Similarly, Paul LeBlanc and his administration have been able to turn Southern New Hampshire University (a private school, despite its name) into the largest university in the country, in part because he convinced faculty that national expansion online was necessary in a region with a shrinking pool of students. Faculty agreed to let LeBlanc run online operations with an unusually free hand, in return for subsidies for the in-person campus. With over 1000% growth in the last decade, SNHU has more than delivered on that promise.
Though these kinds of changes are simple to explain, they are hard to execute. Virginia, Arizona and New Hampshire have nearly 150 colleges and universities between them, but very few of those schools have been transformed as dramatically as Sweet Briar, ASU or SNHU, because even if they are as in need of transformation, few of their leaders are as audacious or persuasive as Woo, Crow, or LeBlanc.
What Now?
If I had to pick a college likeliest to exemplify innovation in form in the next few years, I’d pick Bloomfield in New Jersey. Bloomfield faces an economic situation similar to Sweet Briar, but with many fewer resources to adapt. (Bloomfield has the most diverse student body in NJ, and one of the most in the country, with all of the economic constraints that implies.)
Bloomfield’s president, Marcheta Evans, took over in the summer of 2019, just in time to see the college’s already precarious situation worsened by COVID. Reckoning with the college’s troubles, Evans has issued a public call for partners or sponsors, saying that sort of support is the only thing that will save Bloomfield from closing.
It is difficult to overstate how unusual Evans’ public call for help is. The typical model for a struggling institution is to quietly cut costs and seek partners, while publicly denying anything is wrong. This is terrible for students – Mt. Ida told students of the school’s collapse only weeks before it happened – but administrators often prefer to keep financial issues hidden.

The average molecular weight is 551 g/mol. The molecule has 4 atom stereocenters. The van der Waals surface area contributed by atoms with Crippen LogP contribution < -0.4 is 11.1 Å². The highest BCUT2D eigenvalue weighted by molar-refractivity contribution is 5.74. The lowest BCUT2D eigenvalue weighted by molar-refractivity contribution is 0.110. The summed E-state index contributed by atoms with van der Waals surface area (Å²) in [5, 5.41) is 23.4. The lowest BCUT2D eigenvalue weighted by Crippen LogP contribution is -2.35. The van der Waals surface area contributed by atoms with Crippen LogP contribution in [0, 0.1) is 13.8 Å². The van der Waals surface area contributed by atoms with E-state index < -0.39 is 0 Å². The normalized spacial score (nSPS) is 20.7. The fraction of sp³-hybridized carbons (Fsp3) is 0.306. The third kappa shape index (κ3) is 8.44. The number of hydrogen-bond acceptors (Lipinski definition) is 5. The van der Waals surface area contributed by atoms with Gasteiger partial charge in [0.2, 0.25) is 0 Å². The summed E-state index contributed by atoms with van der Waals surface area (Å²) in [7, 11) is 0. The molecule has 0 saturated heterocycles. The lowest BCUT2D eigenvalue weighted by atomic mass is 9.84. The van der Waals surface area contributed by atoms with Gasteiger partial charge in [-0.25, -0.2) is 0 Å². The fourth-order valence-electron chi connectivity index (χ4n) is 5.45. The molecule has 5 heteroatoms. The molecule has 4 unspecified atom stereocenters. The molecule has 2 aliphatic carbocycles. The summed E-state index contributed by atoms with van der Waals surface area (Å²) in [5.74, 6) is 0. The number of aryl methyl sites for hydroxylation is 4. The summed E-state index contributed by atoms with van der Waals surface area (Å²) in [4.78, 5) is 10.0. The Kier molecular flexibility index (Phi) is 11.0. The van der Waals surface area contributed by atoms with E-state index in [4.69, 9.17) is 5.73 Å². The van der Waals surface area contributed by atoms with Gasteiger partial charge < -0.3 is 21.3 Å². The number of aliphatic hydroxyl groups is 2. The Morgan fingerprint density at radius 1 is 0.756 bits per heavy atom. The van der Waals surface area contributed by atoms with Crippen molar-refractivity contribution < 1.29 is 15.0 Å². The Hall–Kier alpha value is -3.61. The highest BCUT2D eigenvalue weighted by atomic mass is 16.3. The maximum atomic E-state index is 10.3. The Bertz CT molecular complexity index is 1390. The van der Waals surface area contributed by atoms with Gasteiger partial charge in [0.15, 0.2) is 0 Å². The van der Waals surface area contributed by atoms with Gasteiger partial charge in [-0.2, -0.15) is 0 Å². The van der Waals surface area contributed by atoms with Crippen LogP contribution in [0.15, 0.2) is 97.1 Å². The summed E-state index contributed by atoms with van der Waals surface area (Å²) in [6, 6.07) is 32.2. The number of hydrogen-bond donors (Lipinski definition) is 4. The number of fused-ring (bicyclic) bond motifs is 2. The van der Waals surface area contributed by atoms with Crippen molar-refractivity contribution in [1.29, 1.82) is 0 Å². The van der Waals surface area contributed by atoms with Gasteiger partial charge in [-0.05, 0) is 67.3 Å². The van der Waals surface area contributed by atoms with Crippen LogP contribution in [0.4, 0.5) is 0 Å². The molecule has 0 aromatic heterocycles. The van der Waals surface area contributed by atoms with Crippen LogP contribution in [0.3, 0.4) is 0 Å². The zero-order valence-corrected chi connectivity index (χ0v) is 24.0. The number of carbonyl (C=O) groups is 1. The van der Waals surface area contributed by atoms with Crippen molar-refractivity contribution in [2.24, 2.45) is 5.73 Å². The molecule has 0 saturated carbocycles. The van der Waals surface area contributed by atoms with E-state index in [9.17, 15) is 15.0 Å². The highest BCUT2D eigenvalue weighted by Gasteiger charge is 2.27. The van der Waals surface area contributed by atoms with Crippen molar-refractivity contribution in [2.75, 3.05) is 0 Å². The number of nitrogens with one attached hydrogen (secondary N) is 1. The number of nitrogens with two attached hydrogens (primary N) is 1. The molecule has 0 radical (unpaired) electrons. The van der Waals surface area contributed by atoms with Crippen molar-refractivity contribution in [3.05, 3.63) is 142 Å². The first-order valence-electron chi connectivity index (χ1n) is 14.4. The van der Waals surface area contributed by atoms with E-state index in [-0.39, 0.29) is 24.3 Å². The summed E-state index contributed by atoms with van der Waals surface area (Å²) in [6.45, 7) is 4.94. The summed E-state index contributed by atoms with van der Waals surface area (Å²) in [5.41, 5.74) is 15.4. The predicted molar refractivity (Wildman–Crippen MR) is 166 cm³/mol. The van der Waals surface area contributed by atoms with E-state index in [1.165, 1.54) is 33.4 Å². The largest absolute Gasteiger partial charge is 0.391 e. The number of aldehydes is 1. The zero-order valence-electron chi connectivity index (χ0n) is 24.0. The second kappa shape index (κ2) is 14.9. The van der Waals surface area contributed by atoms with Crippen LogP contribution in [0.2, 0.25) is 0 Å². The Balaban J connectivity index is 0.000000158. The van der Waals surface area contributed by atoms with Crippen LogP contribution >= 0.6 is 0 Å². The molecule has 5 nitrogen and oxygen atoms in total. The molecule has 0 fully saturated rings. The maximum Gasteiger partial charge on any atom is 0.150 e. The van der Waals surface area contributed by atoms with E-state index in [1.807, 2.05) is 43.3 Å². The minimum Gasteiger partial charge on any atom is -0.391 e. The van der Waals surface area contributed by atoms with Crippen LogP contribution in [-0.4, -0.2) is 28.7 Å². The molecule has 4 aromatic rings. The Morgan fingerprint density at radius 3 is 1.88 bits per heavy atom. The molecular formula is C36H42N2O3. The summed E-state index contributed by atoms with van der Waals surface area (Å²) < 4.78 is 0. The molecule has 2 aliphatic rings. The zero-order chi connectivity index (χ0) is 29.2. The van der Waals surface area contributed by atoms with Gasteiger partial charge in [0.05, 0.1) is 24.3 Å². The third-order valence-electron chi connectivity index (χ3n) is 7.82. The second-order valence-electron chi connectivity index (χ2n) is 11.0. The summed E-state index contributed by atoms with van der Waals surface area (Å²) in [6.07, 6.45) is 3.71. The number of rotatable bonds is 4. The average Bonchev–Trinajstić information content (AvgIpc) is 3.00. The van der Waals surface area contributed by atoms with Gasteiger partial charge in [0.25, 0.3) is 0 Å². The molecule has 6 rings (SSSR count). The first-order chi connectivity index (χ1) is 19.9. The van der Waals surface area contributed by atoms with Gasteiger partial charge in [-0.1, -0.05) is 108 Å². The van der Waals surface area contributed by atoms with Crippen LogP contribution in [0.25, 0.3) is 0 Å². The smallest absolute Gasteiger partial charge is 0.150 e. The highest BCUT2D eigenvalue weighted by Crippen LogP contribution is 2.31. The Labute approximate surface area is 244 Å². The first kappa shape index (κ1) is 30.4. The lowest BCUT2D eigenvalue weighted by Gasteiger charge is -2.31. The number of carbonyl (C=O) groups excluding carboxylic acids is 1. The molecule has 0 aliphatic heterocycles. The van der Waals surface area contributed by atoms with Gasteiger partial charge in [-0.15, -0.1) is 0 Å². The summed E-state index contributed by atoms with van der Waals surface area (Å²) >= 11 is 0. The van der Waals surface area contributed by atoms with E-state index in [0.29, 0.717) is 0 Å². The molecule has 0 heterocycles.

Evans, hired into something of a glass cliff situation even before COVID, has decided to do something like what Woo, Crow, and LeBlanc did, looking at a grim situation and trying something new, rather than just hoping for the best. And given the number of schools facing enrollment declines, these sorts of public calls for help may work better than misleading students.
The possibility that Evans’ strategy can result in new kinds of partnerships – with city and state governments, with local businesses, with networks of similar schools – may make Bloomfield an example for other schools to copy, one that will be relevant to a much larger set of institutions than the lessons that could be drawn from trying to copy schools with more than average resources.
In higher education, innovation in form usually comes from a combination of desperation plus chutzpah. The effects of COVID, and the shrinking of the college age population, means there will be plenty of desperation to go around. Whether it will be matched by a willingness to experiment with alternatives to the status quo is the open question.
Continual Transformation of Higher Education is a newsletter by Clay Shirky. Published weekly, more or less. Feel free to forward. Subscribe here.